Those charged were told “If you don’t live there, you can’t go back there,” Jackson said.

For the prostitutes, counseling and assistance for substance abuse problems - a major cause for their crimes -- has been implemented.

Another example is the Macarthur Boulevard area of Superior Township where “3 percent of the population” was responsible for “90 percent of the time” that deputies were spending in the township, Jackson said.

Although “there was not a lot of trust in the sheriff’s department in the neighborhood, the office got together community leaders, landlords, building owners, business owners and residents and worked toward changing that perception with a 25-task plan "to change the culture in the community."

There has been a constant police presence in the area for three years, Jackson said, and "month after month, there have been less calls."

"We can't prevent every crime from happening," he said, "But we are building the community up."

These were just a few of the scenarios where strides are being made.

“Through service excellence and crime prevention our goal is to improve the quality of life in the county and build strong sustainable communities,” Clayton said.

If you have questions you’d like asked about the operations of the sheriff’s office, feel free to email me at

Lisa Allmendinger is a regional reporter for She can be reached at


G. Orwell

Tue, Mar 20, 2012 : 1:21 p.m.

It sounds like a great program. Give credit to sheriff Clayton for his vision. However, I hope the citizen police are thoroughly trained on the Constitution and they know better than to follow illegal orders. Just following orders don't cut it. Citizen police can be a great thing but it can also be a tool for abuse if not careful. Just remember, the sheriff is the chief law enforcer of the country but he works for us. @timbow Does the training stress the importance of strictly following the Constitution and protecting the rights of the citizens? I would appreciate your input.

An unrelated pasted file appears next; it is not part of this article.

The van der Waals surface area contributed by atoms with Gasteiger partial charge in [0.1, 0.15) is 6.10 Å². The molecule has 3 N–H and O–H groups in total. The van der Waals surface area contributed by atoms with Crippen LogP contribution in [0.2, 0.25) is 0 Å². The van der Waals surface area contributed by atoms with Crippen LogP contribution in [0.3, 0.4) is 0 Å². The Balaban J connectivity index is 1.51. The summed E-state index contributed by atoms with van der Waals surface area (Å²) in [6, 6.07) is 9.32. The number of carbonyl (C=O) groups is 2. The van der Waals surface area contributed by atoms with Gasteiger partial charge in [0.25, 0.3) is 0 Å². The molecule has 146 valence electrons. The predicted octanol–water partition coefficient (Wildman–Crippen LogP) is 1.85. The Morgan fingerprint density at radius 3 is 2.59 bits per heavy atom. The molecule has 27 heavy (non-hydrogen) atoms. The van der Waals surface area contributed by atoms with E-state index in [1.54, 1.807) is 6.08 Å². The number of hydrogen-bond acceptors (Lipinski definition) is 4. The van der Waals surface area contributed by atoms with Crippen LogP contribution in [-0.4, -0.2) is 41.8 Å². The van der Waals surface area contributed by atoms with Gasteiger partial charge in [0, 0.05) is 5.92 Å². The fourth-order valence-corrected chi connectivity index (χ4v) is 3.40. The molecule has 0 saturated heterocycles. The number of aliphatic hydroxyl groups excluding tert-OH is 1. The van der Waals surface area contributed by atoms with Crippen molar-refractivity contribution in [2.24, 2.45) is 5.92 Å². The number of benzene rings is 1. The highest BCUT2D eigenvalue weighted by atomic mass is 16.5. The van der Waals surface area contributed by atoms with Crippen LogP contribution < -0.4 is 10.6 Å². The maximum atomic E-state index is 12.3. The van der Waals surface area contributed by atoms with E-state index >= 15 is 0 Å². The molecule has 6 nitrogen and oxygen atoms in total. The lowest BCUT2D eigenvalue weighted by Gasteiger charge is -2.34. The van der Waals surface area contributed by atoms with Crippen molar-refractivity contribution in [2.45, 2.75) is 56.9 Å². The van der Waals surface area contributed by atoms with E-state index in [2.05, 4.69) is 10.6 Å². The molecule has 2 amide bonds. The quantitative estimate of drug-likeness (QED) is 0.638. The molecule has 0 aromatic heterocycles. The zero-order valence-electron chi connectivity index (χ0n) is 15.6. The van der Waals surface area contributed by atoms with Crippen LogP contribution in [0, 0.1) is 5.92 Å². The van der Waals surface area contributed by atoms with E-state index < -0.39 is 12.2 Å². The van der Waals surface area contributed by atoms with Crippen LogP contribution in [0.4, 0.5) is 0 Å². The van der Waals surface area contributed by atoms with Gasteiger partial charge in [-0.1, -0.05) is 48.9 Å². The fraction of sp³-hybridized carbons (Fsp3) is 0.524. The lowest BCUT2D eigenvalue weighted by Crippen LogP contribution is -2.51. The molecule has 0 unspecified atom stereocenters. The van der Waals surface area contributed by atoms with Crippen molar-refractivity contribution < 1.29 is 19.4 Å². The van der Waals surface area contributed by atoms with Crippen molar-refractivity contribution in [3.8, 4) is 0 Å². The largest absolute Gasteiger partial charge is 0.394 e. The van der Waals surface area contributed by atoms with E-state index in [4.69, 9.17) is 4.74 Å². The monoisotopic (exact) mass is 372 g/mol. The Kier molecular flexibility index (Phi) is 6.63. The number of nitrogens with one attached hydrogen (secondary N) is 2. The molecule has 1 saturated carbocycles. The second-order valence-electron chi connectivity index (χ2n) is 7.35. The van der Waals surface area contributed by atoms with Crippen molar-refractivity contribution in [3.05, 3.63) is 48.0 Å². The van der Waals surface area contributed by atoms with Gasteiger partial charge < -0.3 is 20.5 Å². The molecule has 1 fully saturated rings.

Tue, Mar 20, 2012 : 12:48 p.m.

Kudos to Deputy Yee - I recognized Deputy Yee's name from the tornado coverage: Washtenaw County Sheriff's Deputy Ray Yee was the first officer on the scene in Dexter. Yee approached one destroyed home Thursday, and saw a hand sticking out of the rubble. He pulled out an elderly man, who was shaken but walked away. "That's the best part," Yee said. "Every place I went to, I would have thought I would have found somebody laying there — deceased or whatever. But, knock on wood, everybody was OK." Paula's story:


Tue, Mar 20, 2012 : 11:22 a.m.

As a 'graduate' of this course, I can't say enough about the Sheriff's Office and their commitment to this community. Everyone there understands duty, respect and community support. Get a seat in this class if you can - you'll not be disappointed!


Tue, Mar 20, 2012 : 2:22 a.m.

Recruiting communities in anti-crime efforts is always vital and always difficult. Jerry Clayton certainly deserves our votes. And he's right: sheriff's are the original constitutional law enforcement officers. I'd far rather have sheriffs saving us from danger than (also constitutional) militias. The former buys their uniforms with courage, ability and recognized authority: the latter buys their uniforms from... Cabellas.